Auto Scaling Apache Flink Pipelines using Kubernetes, Flinkoperator, and HPA

Introduction to Lyft Operator

Flinkk8sOperator is an open-source Kubernetes operator from Lyft (https://github.com/lyft/flinkk8soperator) that manages Apache Flink applications on Kubernetes. The operator acts as a control plane to manage the complete deployment lifecycle of a Flink application.

apiVersion: flink.k8s.io/v1beta1
kind: FlinkApplication
metadata:
name: wordcount-operator-example
namespace: flink-operator
annotations:
labels:
environment: development
spec:
image: docker.io/lyft/wordcount-operator-example:{sha}
deleteMode: None
flinkConfig:
taskmanager.heap.size: 200
taskmanager.network.memory.fraction: 0.1
taskmanager.network.memory.min: 10m
state.backend.fs.checkpointdir: file:///checkpoints/flink/checkpoints
state.checkpoints.dir: file:///checkpoints/flink/externalized-checkpoints
state.savepoints.dir: file:///checkpoints/flink/savepoints
web.upload.dir: /opt/flink
jobManagerConfig:
resources:
requests:
memory: "200Mi"
cpu: "0.1"
replicas: 1
taskManagerConfig:
taskSlots: 2
resources:
requests:
memory: "200Mi"
cpu: "0.1"
flinkVersion: "1.8"
jarName: "wordcount-operator-example-1.0.0-SNAPSHOT.jar"
parallelism: 3
entryClass: "org.apache.flink.WordCount"
  1. Operator bootstraps Flink Cluster by creating Job Manager and Task Manager pods.
  2. When the Flink Cluster is ready, the operator performs job submit using the Job Manager Rest APIs. If the Cluster fails to start, the operator updates the application status to deploy failed.

Auto Scaling in Kubernetes using HPA

The Horizontal Pod Autoscaler (HPA) automatically scales the number of Pods in a replication controller, deployment, replica set, or stateful set based on observed CPU/memory utilization (or with custom metrics support on some Prometheus application-provided metrics).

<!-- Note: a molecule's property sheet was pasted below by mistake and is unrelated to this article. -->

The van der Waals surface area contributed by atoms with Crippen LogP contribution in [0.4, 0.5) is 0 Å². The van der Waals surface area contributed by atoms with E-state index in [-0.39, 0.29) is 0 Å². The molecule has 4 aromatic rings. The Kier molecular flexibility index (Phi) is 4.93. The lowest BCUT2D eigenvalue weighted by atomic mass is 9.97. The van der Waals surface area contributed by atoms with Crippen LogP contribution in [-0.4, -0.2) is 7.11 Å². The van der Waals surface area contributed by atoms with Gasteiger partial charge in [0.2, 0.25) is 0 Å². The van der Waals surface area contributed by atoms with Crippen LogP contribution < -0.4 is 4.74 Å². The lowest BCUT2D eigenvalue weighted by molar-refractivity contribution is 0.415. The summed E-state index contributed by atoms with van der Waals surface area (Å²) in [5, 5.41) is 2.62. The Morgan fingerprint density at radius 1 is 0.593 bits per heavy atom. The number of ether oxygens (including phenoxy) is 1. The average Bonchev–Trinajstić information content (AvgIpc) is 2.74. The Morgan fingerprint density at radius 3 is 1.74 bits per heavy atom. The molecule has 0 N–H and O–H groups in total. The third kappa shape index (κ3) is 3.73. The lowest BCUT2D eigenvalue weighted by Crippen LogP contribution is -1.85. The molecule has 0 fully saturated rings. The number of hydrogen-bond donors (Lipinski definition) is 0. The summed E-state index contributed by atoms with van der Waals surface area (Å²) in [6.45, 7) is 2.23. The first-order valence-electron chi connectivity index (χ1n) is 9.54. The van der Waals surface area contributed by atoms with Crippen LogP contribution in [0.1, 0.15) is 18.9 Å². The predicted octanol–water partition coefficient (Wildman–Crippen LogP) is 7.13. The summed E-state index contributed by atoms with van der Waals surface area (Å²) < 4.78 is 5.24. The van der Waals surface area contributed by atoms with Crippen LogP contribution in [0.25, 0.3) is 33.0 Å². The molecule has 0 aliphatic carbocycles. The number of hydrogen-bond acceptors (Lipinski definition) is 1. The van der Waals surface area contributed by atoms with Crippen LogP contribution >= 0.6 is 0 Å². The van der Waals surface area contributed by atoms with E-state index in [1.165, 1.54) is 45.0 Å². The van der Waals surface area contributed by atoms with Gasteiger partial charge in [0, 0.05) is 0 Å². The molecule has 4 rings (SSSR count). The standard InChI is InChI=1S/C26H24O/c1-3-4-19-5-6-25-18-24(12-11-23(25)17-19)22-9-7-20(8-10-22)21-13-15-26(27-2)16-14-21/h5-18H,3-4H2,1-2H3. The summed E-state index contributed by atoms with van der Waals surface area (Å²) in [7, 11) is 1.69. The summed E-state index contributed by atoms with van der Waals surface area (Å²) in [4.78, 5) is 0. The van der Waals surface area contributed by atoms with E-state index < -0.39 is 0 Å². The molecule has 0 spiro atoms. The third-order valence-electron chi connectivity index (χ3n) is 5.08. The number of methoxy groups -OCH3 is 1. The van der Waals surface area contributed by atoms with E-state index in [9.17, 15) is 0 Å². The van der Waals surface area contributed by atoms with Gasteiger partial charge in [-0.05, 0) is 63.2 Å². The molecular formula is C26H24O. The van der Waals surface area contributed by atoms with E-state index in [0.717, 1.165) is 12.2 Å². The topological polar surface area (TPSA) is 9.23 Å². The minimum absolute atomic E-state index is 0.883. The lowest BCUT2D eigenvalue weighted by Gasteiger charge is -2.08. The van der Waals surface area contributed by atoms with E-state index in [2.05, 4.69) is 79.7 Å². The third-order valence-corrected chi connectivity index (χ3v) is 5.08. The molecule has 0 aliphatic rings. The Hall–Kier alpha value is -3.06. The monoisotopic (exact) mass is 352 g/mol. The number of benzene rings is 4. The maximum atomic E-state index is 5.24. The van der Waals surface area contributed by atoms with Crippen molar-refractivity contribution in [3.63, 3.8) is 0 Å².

1. Understanding how HPA works
  • During each period, the controller queries the per-pod resource metrics (like CPU) from the metrics server (running in Kubernetes Control Plane) against the metrics specified in each HPA resource.
  • The controller then takes the mean of the utilization across all targeted pods and produces a ratio used to scale the number of desired replicas.
apiVersion: autoscaling/v1
kind: HorizontalPodAutoscaler
labels:
app: foo
version: 1.0.0
name: foo
namespace: default
spec:
maxReplicas: 4
minReplicas: 1
scaleTargetRef:
apiVersion: apps/v1
kind: Deployment
name: foo
targetCPUUtilizationPercentage: 50
  • ceil(80⁄50 * 2) = 4 (Desired Replicas)
  • Additional Replicas to be provisioned -> 4–2 = 2 (Desired Replicas — Current Replicas)
  • ceil(20⁄50 * 4) = 2 (Desired Replicas)
  • Replicas to be terminated -> 2–4 = -2 (Desired Replicas — Current Replicas)

Auto Scaling Flink pipelines using HPA

As explained in the previous section HPA can only with Kubernetes Deployment, Replica Set, and Stateful Set because these resources have subresource called “Scale”.

subresources:
status: {}
scale:
labelSelectorPath: .status.selector
specReplicasPath: .spec.taskManagerConfig.replicas
statusReplicasPath: .status.clusterStatus.numberOfTaskManagers

Putting it all together

When a Flink application with HPA definition is installed to the Cluster, the HPA controller will calculate desired TaskManager pods using the below algorithm.

apiVersion: autoscaling/v1
kind: HorizontalPodAutoscaler
labels:
app: foo
version: 1.0.0
name: foo
namespace: default
spec:
maxReplicas: 4
minReplicas: 1
scaleTargetRef:
apiVersion: flink.k8s.io/v1beta1
kind: FlinkApplication
name: foo
targetCPUUtilizationPercentage: 40

Conclusion

In this post, I showed how to put together incredibly powerful patterns in Kubernetes — HPA, Operator, Custom Resources to scale a distributed Apache Flink Application. For all the criticism of complexity in Kubernetes, use cases like these really showcase where Kubernetes really shines.

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Krishna Arava

Krishna Arava

Cloud Native Engineer — CKA, CKAD certified @Cisco. Follow me https://twitter.com/krisharava